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Feds To Force Recreational Drone Owners To Register Them With The Government

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Federal regulators announced a plan to require recreational drone users to register their aircraft with the government on Monday.

Transportation Secretary Anthony Foxx said the FAA and the Transportation Department are setting up a federal task force composed of government officials and industry experts to create the new registration system.

Foxx said the group has until Nov. 20 to finalize its recommendations so the government can set up the registry before Christmas, when drones sales soar.

“The signal we’re sending today is that when you’re in the national airspace, it’s a very serious matter,” Foxx said. “This isn’t riding your ATV on your own property.”

Under FAA guidelines, recreational drones are not allowed to fly above 400 feet or within five miles of an airport without permission.

Citing “close-call” reports by airline pilots, officials say the rules have been largely ignored, making it impossible to hunt down what the mainstream media is calling “rogue drone operators.”

The task force will address the basic question of size limits and what kinds of drones will have to be registered. Most consumer models weigh only a few pounds and resemble toys, but many can reach altitudes of over 1,000 feet.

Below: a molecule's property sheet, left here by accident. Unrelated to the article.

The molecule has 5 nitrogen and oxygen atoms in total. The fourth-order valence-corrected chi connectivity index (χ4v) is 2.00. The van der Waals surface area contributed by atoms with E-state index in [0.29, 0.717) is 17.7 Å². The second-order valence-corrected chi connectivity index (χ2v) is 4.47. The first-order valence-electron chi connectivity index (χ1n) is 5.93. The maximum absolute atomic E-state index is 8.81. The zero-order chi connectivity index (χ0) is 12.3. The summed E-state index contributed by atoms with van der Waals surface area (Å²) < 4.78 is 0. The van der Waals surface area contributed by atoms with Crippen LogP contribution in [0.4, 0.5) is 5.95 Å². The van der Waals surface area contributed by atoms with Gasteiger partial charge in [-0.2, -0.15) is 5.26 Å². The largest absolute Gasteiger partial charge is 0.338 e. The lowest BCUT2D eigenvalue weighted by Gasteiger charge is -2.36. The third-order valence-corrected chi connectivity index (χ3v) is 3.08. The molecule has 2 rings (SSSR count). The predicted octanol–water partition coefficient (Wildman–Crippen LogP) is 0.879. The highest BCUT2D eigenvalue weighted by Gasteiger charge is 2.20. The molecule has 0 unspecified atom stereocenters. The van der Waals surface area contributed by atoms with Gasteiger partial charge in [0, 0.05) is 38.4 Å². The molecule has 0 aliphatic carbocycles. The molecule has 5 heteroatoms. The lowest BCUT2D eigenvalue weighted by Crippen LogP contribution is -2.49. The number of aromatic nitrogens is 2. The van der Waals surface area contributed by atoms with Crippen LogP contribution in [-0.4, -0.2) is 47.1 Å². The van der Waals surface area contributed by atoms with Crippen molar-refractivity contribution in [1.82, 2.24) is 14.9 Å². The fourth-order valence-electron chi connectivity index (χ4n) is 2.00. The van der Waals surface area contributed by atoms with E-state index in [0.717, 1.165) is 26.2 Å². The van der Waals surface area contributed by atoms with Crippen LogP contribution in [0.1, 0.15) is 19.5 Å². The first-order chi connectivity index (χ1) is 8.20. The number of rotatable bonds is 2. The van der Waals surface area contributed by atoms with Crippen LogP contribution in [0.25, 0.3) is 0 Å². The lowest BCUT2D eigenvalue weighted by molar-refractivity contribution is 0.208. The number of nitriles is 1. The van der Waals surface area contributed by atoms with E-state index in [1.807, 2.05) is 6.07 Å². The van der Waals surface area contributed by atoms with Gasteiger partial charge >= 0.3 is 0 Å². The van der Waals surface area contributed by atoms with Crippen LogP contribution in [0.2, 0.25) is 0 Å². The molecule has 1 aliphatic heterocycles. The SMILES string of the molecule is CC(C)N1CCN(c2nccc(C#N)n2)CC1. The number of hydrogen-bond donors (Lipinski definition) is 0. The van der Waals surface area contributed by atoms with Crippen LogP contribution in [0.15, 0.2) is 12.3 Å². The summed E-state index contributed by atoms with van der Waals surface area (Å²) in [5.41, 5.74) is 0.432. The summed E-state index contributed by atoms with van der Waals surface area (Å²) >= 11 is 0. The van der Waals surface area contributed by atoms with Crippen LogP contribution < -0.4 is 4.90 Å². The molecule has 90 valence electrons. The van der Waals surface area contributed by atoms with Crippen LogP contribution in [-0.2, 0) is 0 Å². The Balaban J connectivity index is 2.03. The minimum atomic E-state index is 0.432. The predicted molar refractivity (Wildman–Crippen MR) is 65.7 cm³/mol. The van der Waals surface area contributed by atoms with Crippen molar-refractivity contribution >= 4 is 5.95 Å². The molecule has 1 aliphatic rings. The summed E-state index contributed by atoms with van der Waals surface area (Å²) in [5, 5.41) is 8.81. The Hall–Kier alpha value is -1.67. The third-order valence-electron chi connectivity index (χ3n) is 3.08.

Foxx said the registration rules will not only apply to new drone owners but to anyone that currently owns one as well. He said the FAA would impose penalties, which have not yet been determined, on anyone who does not comply with the registry.

Still, registration of drones will be of limited use to investigators unless the remote-controlled aircraft crash and a registration number can be recovered from the device.

Most drones are too small to appear on radar and do not carry transponders to broadcast their locations.

Regulators say however that forcing owners to register their drones with the federal government will foster more responsibility in addressing safety because of the possibility that they could be held accountable for a collision.

Fox says although the FAA lacks the authority to license recreational drones, it does have the power to impose civil fines on anyone who interferes with air traffic or endangers people on the ground.

He says the FAA does have the authority to require the registration of any aircraft that flies in “national airspace.”